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No. 6: China's first modern bank
By Michelle Qiao

The beauty of the Bund lies in the harmony of its buildings constructed in different styles at different times. No. 6 is the Bund's largest 19th century building and the cradle of the first modern Chinese bank.

The four-story pale gray building looks like a Gothic-style mansion with a Romanesque colonnade at the entrance. The original wood and red-brick structure is seen in photographs dating back to 1886 and it may be older. The red brick was covered when it appeared too old-fashioned.

It was built as the headquarters for the powerful American traders Russell & Co, one of the earliest and most famous "Shanghailanders" on the Bund, trading in opium, tea, silk, porcelain and other items.

The building was designed by British architects Morrison & Gratton.

"Russell & Co was an adventurous American company with a taste for high-risk, huge-profit business. When the building was constructed, the business was already going down and a bankruptcy was announced in 1891," says architectural historian Qian Zonghao from Tongji University. Two years later a kitchen fire on the fourth floor burned the top two floors before it was distinguished by firefighters in the international settlement.

In books and archives No. 6 is widely called the China Commercial Bank Building because the first Chinese modern bank was established there in May 1897. In English it was originally called the Imperial Bank of China and was renamed in 1913.

Shanghai became China's financial center in the 1870s. According to Tang Zhenchang's "The History of Shanghai" (1989), Shanghai controlled 80 percent of the country's foreign trade money. In addition to dominant British banks, other countries were busy launching their Bund banking branches in the 1890s, such as Japan's Bank of Taiwan and France's Banque de L'Indo-Chine, both to be introduced later in this column.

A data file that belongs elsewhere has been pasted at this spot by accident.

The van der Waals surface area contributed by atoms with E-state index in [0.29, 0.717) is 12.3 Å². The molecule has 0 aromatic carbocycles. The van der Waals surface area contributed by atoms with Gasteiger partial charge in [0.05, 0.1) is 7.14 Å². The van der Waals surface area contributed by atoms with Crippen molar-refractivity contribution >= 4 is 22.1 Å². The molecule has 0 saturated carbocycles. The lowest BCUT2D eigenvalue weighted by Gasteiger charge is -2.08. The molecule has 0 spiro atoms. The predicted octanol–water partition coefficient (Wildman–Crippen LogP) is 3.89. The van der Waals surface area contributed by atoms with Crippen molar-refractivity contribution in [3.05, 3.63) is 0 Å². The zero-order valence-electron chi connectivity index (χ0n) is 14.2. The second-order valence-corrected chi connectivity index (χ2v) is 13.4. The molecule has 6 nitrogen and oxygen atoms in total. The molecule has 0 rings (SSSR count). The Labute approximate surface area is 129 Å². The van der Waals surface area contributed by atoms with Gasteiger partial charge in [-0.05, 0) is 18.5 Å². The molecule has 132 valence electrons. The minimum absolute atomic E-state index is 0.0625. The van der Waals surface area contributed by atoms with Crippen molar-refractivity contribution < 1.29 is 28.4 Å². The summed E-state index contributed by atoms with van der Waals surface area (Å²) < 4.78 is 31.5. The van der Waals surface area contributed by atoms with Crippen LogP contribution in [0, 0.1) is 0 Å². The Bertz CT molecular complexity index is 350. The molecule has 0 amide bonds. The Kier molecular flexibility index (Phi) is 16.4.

A total of 17 Chinese banks mushroomed on the Bund from 1897 to 1911.

The China Commercial Bank (Imperial Bank of China) was founded by legendary Qing Dynasty (1644-1911) minister Sheng Xuanhuai, who famously advocated use of Western technology to save the country from destitution. Sheng was also famous as the founder of the China Merchants Steam Navigation Co and the Imperial Telegraphy Administration, also on the Bund.

Because China lacked international banking experience at the time, Sheng modeled the China Commercial Bank on the Western banking system, especially that of the Hong Kong and Shanghai Bank Corp. He adapted the HSBC system and even hired Englishman A.M. Maitland, a former HSBC employee, as manager.

Founded with capital of five million taels of silver, the bank received deposits from local financial enterprises and the private savings of wealthy Chinese officials.

It extended loans to Chinese factories such as Hua Sing Flour Factory and Long Zhang Paper Making Factory.